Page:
“To create out of thin air something that speaks to the human condition and to put something that is abstract into a beautiful package that goes to people’s hearts and makes sense … well, when you find a great poet, that’s pretty darn special,” Mehta says.

But there are stories to be found throughout the festival lineup. Not many people are aware, for example, that Vivaldi put words to his Four Seasons. His original sonnets were first printed on facing pages of the score, but by the second edition the verses were written under the music itself, line by line. His poetry is descriptive of the elements of each season and meant to invoke certain styles of performance from his chamber orchestra. May’s festival will feature the Summer, Autumn and Winter movements and, true to Vivaldi’s intent, corresponding couplets will be projected during the performance.

The festival is host to the crème de la crème of classical musicians. Chinese-born piano wunderkind Chu-Fang Huang will perform Russian and French folktale-inspired works. Winner of the 2005 Cleveland International Piano Competition, the 23-year-old was awarded a full booking of 50 to 60 concerts around the country, including her performance at the Ventura Music Festival. She will arrive in Ventura the day of her performance, fresh from a previous night’s appearance at Carnegie Hall, and plans to spend the day rehearsing with Strauss so that the actor can decide from Huang’s interpretation how he will approach his readings.

Featured works will be Debussy’s Interrupted Serenade, about an adamant young man whose musical profession of love is inconveniently upstaged by an oncoming army. This is an example of program music, wherein the story is clear at the outset. According to Huang, the young man’s plight is expressed through a subtle opening of Spanish guitar — Debussy’s flight of fancy — and the intrusion of the loud sounds of a marching band.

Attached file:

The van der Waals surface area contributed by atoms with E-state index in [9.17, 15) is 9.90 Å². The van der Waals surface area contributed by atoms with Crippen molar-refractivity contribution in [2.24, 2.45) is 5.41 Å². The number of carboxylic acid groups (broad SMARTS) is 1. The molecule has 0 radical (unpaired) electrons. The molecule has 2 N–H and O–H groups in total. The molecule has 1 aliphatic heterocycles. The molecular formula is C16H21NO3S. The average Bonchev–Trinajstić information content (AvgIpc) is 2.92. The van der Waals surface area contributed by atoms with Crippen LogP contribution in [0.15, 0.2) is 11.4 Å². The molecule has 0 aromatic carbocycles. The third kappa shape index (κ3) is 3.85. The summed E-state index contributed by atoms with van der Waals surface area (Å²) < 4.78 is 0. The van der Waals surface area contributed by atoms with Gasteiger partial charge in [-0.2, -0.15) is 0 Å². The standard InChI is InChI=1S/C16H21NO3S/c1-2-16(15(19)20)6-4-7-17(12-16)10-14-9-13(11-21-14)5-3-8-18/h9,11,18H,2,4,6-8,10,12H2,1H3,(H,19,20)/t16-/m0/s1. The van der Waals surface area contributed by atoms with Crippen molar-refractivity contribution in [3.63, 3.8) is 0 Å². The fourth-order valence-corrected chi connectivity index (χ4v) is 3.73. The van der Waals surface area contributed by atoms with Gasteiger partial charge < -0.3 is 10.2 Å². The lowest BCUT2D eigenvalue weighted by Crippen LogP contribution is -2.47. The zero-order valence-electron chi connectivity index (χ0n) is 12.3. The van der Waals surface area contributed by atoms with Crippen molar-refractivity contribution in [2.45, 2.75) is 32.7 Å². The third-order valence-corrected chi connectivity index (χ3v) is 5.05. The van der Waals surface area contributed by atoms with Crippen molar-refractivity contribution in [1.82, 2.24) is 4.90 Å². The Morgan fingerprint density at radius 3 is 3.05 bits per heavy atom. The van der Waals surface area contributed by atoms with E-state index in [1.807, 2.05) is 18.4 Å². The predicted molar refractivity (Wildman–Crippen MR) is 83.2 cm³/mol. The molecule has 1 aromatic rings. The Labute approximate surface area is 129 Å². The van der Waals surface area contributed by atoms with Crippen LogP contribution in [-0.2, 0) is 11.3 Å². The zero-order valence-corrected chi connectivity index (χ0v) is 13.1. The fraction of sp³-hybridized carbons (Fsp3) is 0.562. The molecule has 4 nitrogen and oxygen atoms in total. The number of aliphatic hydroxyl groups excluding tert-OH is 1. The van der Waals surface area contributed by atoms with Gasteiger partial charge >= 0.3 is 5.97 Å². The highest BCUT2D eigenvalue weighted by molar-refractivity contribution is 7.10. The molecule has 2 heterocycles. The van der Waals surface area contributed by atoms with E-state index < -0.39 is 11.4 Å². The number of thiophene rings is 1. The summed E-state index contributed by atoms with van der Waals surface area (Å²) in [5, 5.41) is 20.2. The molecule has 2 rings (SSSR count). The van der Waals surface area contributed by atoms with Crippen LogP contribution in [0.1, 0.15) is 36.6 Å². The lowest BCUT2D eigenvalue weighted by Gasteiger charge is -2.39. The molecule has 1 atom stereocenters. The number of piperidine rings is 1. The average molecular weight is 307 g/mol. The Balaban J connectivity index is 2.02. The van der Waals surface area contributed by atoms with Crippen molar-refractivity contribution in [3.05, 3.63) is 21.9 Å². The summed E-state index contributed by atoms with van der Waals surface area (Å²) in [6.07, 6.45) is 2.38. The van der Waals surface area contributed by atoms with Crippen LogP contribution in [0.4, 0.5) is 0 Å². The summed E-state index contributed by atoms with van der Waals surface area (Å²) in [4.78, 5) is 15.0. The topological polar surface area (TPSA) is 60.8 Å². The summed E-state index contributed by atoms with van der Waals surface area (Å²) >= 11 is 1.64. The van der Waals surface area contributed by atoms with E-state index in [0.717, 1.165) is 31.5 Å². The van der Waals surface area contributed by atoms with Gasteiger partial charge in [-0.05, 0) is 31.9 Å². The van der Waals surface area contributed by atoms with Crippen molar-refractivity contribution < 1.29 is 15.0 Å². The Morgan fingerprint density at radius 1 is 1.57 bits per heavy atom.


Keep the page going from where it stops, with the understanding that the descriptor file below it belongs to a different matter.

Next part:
This is true Debussy. Notes Huang, “Lots of Debussy’s music is composed based on a poem or painting based on some ideas that just struck him.” Debussy also made a point of titling his works in ways that would immediately invoke a particular mood, or at the very least give performers a clue as to the composer’s intent.

 “Music is the most abstract of all the art forms,” says Huang. “Even with cubism, with Picasso, you could still see an eye or ear here or there. A part of the pros about program music is that it allows the audience to understand at least the most superficial level of what the music is about, and then for some of them it is possible to go to the deeper level of what the composer is trying to express beyond just a love serenade or a poem.”

And this year’s theme of stories behind compositions is in keeping with Huang’s choice of material. Although her catalogue is varied, the future Juilliard grad’s upcoming album will most likely focus on the works of Haydn, “a composer which I have a lot of empathy to,” she says. “He’s humorous, he lived a happy life — as I do.”

The star-studded festival schedule includes Grammy-winner and member of jazz royalty Branford Marsalis, violin soloist Jennifer Koh, violinist Cho-Liang Lin, a tribute to Mozart on his 250th birthday, piano-infused interpretations of original jazz music, a 25th anniversary celebration of the Alexander Spring Quartet, and other noted performers. One free event will include Mehta interviewing up-and-coming young musicians in between their performances.

It is Mehta’s hope that this festival becomes a fixture in a leading arts community, and that future festivals will feature the community’s visual arts more prominently. After all, enjoying fine music isn’t just a pastime for the elite; it’s innate. “Music goes straight to the subconscious,” Mehta insists. And classical “is certainly more moving than 90 percent of all entertainment.”

For more information and tickets to the Ventura Music Festival, visit www.vcmfa.org or call 648-3146.